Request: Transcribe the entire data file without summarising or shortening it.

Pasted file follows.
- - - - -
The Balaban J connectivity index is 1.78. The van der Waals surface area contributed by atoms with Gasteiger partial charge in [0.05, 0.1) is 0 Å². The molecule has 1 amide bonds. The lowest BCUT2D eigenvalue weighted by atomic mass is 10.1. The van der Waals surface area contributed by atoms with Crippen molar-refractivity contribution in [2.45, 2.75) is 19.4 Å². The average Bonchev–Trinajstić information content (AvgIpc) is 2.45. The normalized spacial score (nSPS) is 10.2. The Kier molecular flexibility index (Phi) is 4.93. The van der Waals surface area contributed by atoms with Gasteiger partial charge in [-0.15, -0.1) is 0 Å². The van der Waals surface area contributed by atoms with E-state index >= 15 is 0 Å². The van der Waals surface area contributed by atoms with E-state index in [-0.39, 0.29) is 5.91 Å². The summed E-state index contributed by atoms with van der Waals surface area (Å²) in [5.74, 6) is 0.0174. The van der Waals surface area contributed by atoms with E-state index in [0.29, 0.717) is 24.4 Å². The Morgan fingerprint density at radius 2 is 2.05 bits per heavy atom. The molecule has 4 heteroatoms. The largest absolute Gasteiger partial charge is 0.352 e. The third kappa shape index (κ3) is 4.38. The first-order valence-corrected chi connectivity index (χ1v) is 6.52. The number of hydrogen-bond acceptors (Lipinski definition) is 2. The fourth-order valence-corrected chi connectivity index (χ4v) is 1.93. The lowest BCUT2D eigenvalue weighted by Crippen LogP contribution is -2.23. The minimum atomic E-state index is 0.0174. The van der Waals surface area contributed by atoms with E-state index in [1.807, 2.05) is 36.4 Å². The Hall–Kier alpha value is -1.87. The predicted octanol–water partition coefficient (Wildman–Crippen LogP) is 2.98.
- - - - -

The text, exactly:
The Balaban J connectivity index is 1.78. The van der Waals surface area contributed by atoms with Gasteiger partial charge in [0.05, 0.1) is 0 Å². The molecule has 1 amide bonds. The lowest BCUT2D eigenvalue weighted by atomic mass is 10.1. The van der Waals surface area contributed by atoms with Crippen molar-refractivity contribution in [2.45, 2.75) is 19.4 Å². The average Bonchev–Trinajstić information content (AvgIpc) is 2.45. The normalized spacial score (nSPS) is 10.2. The Kier molecular flexibility index (Phi) is 4.93. The van der Waals surface area contributed by atoms with Gasteiger partial charge in [-0.15, -0.1) is 0 Å². The van der Waals surface area contributed by atoms with E-state index >= 15 is 0 Å². The van der Waals surface area contributed by atoms with E-state index in [-0.39, 0.29) is 5.91 Å². The summed E-state index contributed by atoms with van der Waals surface area (Å²) in [5.74, 6) is 0.0174. The van der Waals surface area contributed by atoms with E-state index in [0.29, 0.717) is 24.4 Å². The Morgan fingerprint density at radius 2 is 2.05 bits per heavy atom. The molecule has 4 heteroatoms. The largest absolute Gasteiger partial charge is 0.352 e. The third kappa shape index (κ3) is 4.38. The first-order valence-corrected chi connectivity index (χ1v) is 6.52. The number of hydrogen-bond acceptors (Lipinski definition) is 2. The fourth-order valence-corrected chi connectivity index (χ4v) is 1.93. The lowest BCUT2D eigenvalue weighted by Crippen LogP contribution is -2.23. The minimum atomic E-state index is 0.0174. The van der Waals surface area contributed by atoms with E-state index in [1.807, 2.05) is 36.4 Å². The Hall–Kier alpha value is -1.87. The predicted octanol–water partition coefficient (Wildman–Crippen LogP) is 2.98.